Thursday, April 12, 2012
Turned away from elementary school in Prusssia in the 1880's because she couldn't get a "certificate of good behavior," Emma Goldman frustrated, aggravated, argued with and fought back against authority in all its forms from a very early age until she died in the United States in 1940. Informed by her father that "All a Jewish daughter needs to know is how to prepare gefilte fish, cut noodles fine, and give the man plenty of children," Goldman not only ignored him, but worked to make a different world for women and all others who are oppressed.
Criticized because she had no problem with the idea of fighting violent authority structures with violent resistance, Goldman was repeatedly arrested and incarcerated during her life on charges of "inciting to riot" or disseminating birth control information, considered at the time to be obscene. Called "the high priestess of anarchy" and "the most dangerous woman in America" by her detractors, she was nonetheless called "a modern Joan of Arc" by the very popular New York World reporter Nellie Bly and was once met when she got out of prison by a crowd of nearly three thousand supporters.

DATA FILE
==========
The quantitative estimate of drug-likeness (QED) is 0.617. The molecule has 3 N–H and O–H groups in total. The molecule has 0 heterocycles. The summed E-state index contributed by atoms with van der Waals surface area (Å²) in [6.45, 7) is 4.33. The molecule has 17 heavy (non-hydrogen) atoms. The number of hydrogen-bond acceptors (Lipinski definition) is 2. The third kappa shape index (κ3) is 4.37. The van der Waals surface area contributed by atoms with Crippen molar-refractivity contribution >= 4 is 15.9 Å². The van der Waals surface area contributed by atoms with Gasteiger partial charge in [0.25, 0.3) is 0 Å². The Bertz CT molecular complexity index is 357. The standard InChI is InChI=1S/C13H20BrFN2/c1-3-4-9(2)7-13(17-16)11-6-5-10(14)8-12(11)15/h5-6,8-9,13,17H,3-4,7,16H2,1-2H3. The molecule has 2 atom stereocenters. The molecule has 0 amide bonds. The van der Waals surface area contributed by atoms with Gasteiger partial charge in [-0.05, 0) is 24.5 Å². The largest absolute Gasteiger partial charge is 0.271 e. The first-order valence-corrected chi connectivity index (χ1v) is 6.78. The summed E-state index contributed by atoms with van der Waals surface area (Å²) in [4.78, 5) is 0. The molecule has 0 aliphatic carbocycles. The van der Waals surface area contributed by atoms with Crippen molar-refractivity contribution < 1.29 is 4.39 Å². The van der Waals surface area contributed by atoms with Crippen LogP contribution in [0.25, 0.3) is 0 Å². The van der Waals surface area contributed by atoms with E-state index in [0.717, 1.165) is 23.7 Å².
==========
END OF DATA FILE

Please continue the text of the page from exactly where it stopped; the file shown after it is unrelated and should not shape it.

In speech after speech before crowds of thousands wherever she went in the United States and Europe, Goldman railed against the U.S. prison system and prejudice against homosexuals, while advocating for access to birth control and a redistribution of wealth to include everyone. The subject of multiple plays, movies, books and articles, Emma Goldman resisted being pigeon-holed even by other anarchists. When some of them criticized her once for dancing because they felt that "agitators shouldn't dance," Goldman fired back that no Cause should expect her to be a nun and that, if it did, she didn't want it. In-your-face, in-your-face, in-your-face!